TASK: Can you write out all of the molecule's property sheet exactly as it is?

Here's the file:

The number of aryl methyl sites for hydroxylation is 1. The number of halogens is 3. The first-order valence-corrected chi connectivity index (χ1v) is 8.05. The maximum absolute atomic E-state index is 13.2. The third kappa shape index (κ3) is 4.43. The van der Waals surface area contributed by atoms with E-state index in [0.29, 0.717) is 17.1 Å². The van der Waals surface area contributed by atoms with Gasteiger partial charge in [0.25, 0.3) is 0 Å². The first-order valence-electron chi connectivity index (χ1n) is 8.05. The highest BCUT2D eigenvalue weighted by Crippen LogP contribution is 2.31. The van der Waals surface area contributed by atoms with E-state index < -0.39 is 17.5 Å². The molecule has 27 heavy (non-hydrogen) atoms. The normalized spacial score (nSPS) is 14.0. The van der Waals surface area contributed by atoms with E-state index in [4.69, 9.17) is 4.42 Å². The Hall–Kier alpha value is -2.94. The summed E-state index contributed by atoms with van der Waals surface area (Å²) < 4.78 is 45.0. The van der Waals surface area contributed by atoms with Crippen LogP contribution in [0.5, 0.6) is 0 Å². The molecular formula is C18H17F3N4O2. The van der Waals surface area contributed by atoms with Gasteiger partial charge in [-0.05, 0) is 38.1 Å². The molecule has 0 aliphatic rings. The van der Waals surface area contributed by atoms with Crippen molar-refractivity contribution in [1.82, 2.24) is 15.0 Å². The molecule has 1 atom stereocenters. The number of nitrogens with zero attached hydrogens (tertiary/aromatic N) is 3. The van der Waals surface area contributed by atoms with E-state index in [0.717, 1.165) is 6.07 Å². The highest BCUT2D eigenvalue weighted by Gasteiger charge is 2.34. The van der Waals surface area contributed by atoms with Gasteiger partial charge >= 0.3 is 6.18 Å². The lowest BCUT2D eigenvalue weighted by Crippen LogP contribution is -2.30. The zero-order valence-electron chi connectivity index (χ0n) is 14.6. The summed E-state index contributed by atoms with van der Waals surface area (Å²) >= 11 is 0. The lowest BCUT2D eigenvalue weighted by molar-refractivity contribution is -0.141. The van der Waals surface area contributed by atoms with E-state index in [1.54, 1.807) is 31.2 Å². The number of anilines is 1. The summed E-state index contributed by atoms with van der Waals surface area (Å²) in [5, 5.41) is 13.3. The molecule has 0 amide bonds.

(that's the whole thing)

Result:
The number of aryl methyl sites for hydroxylation is 1. The number of halogens is 3. The first-order valence-corrected chi connectivity index (χ1v) is 8.05. The maximum absolute atomic E-state index is 13.2. The third kappa shape index (κ3) is 4.43. The van der Waals surface area contributed by atoms with E-state index in [0.29, 0.717) is 17.1 Å². The van der Waals surface area contributed by atoms with Gasteiger partial charge in [0.25, 0.3) is 0 Å². The first-order valence-electron chi connectivity index (χ1n) is 8.05. The highest BCUT2D eigenvalue weighted by Crippen LogP contribution is 2.31. The van der Waals surface area contributed by atoms with E-state index < -0.39 is 17.5 Å². The molecule has 27 heavy (non-hydrogen) atoms. The normalized spacial score (nSPS) is 14.0. The van der Waals surface area contributed by atoms with E-state index in [4.69, 9.17) is 4.42 Å². The Hall–Kier alpha value is -2.94. The summed E-state index contributed by atoms with van der Waals surface area (Å²) < 4.78 is 45.0. The van der Waals surface area contributed by atoms with Crippen LogP contribution in [0.5, 0.6) is 0 Å². The molecular formula is C18H17F3N4O2. The van der Waals surface area contributed by atoms with Gasteiger partial charge in [-0.05, 0) is 38.1 Å². The molecule has 0 aliphatic rings. The van der Waals surface area contributed by atoms with Crippen molar-refractivity contribution in [1.82, 2.24) is 15.0 Å². The molecule has 1 atom stereocenters. The number of nitrogens with zero attached hydrogens (tertiary/aromatic N) is 3. The van der Waals surface area contributed by atoms with E-state index in [0.717, 1.165) is 6.07 Å². The highest BCUT2D eigenvalue weighted by Gasteiger charge is 2.34. The van der Waals surface area contributed by atoms with Gasteiger partial charge >= 0.3 is 6.18 Å². The lowest BCUT2D eigenvalue weighted by Crippen LogP contribution is -2.30. The zero-order valence-electron chi connectivity index (χ0n) is 14.6. The summed E-state index contributed by atoms with van der Waals surface area (Å²) >= 11 is 0. The lowest BCUT2D eigenvalue weighted by molar-refractivity contribution is -0.141. The van der Waals surface area contributed by atoms with E-state index in [1.54, 1.807) is 31.2 Å². The number of anilines is 1. The summed E-state index contributed by atoms with van der Waals surface area (Å²) in [5, 5.41) is 13.3. The molecule has 0 amide bonds.